Dysregulated oxalate metabolism is a driver and therapeutic target in atherosclerosis. Liu et al

Published: 28 July 2021| Version 1 | DOI: 10.17632/n8nkdgd258.1
Contributors:
Yuhao Liu,
Ying Zhao,
Yousef Shukha,
Haocheng Lu,
Lu Wang,
Zhipeng Liu,
Yang Zhao,
Huilun Wang,
Cai Liu,
Guizhen Zhao,
Wenying Liang,
Yanbo Fan,
Lin Chang,
Arif Yurdagul ,
Christopher Pattillo,
A. Wayne Orr,
Michael Aviram,
Bo Wen,
Minerva Garcia-Barrio,
Jifeng Zhang,
Wanqing Liu,
Duxin Sun,
Tony Hayek,
Eugene Chen,
Oren Rom

Description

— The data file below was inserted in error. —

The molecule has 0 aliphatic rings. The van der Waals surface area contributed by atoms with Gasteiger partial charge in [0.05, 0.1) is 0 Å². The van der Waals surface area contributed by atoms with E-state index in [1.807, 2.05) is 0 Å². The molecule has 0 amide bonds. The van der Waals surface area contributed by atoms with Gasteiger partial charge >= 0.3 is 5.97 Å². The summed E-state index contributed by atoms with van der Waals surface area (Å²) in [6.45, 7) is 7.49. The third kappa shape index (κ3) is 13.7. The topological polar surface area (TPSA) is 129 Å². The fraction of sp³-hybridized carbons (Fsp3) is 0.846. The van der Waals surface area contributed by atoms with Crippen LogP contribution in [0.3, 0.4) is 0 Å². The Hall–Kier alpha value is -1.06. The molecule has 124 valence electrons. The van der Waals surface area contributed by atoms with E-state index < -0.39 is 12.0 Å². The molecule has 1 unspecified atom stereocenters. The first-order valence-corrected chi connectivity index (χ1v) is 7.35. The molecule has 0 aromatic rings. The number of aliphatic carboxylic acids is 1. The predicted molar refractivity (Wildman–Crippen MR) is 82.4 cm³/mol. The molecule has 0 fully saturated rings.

Dysregulated glycine metabolism is emerging as a common denominator in cardiometabolic diseases, but its contribution to atherosclerosis remains unclear. Here we demonstrate impaired glycine and oxalate metabolism through the alanine-glyoxylate aminotransferase (AGXT) enzymatic pathway in atherosclerosis. As found in atherosclerotic patients, glycine/oxalate ratio was significantly decreased in atherosclerotic mice concomitant with suppression of AGXT. We deleted Agxt in apolipoprotein E-deficient (Apoe-/-) mice and found decreased glycine/oxalate ratio and increased atherosclerosis. Transcriptomics revealed enrichment of pro-atherogenic pathways in the liver, predominantly cytokine/chemokine signaling and dysregulated redox homeostasis. Consistently, aortic C-C motif chemokine ligand 5 (CCL5) and superoxide in lesional macrophages were increased. Similar findings were observed using a dietary model of oxalate overload in Apoe-/- mice. In macrophages, oxalate induced mitochondrial dysfunction and superoxide accumulation leading to increased CCL5. Conversely, adeno-associated virus-mediated overexpression of AGXT in Apoe-/- mice increased the glycine/oxalate ratio and decreased aortic superoxide, CCL5 and atherosclerosis. Collectively, we identified dysregulated oxalate metabolism via suppressed AGXT as a driver and therapeutic target in atherosclerosis.

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